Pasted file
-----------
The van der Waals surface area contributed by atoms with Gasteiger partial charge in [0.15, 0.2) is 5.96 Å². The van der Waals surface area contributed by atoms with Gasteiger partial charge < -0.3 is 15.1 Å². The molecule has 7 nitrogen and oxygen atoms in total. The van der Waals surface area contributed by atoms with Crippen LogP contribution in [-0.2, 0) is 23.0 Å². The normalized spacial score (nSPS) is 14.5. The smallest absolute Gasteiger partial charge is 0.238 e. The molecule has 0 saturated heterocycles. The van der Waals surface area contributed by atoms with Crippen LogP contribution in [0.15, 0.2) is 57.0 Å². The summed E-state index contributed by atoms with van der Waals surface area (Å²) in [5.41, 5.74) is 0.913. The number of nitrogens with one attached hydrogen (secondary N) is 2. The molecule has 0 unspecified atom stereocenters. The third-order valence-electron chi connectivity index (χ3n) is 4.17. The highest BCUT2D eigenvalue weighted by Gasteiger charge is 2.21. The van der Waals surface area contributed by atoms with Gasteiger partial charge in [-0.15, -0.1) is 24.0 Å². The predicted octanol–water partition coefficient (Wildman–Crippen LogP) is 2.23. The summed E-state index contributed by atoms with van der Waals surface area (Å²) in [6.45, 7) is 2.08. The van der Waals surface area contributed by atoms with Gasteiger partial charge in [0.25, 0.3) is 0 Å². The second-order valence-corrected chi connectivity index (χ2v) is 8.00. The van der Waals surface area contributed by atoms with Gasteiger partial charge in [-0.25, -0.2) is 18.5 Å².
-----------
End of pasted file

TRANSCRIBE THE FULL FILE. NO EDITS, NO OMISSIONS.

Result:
The van der Waals surface area contributed by atoms with Gasteiger partial charge in [0.15, 0.2) is 5.96 Å². The van der Waals surface area contributed by atoms with Gasteiger partial charge < -0.3 is 15.1 Å². The molecule has 7 nitrogen and oxygen atoms in total. The van der Waals surface area contributed by atoms with Crippen LogP contribution in [-0.2, 0) is 23.0 Å². The normalized spacial score (nSPS) is 14.5. The smallest absolute Gasteiger partial charge is 0.238 e. The molecule has 0 saturated heterocycles. The van der Waals surface area contributed by atoms with Crippen LogP contribution in [0.15, 0.2) is 57.0 Å². The summed E-state index contributed by atoms with van der Waals surface area (Å²) in [5.41, 5.74) is 0.913. The number of nitrogens with one attached hydrogen (secondary N) is 2. The molecule has 0 unspecified atom stereocenters. The third-order valence-electron chi connectivity index (χ3n) is 4.17. The highest BCUT2D eigenvalue weighted by Gasteiger charge is 2.21. The van der Waals surface area contributed by atoms with Gasteiger partial charge in [-0.15, -0.1) is 24.0 Å². The predicted octanol–water partition coefficient (Wildman–Crippen LogP) is 2.23. The summed E-state index contributed by atoms with van der Waals surface area (Å²) in [6.45, 7) is 2.08. The van der Waals surface area contributed by atoms with Gasteiger partial charge in [0.25, 0.3) is 0 Å². The second-order valence-corrected chi connectivity index (χ2v) is 8.00. The van der Waals surface area contributed by atoms with Gasteiger partial charge in [-0.25, -0.2) is 18.5 Å².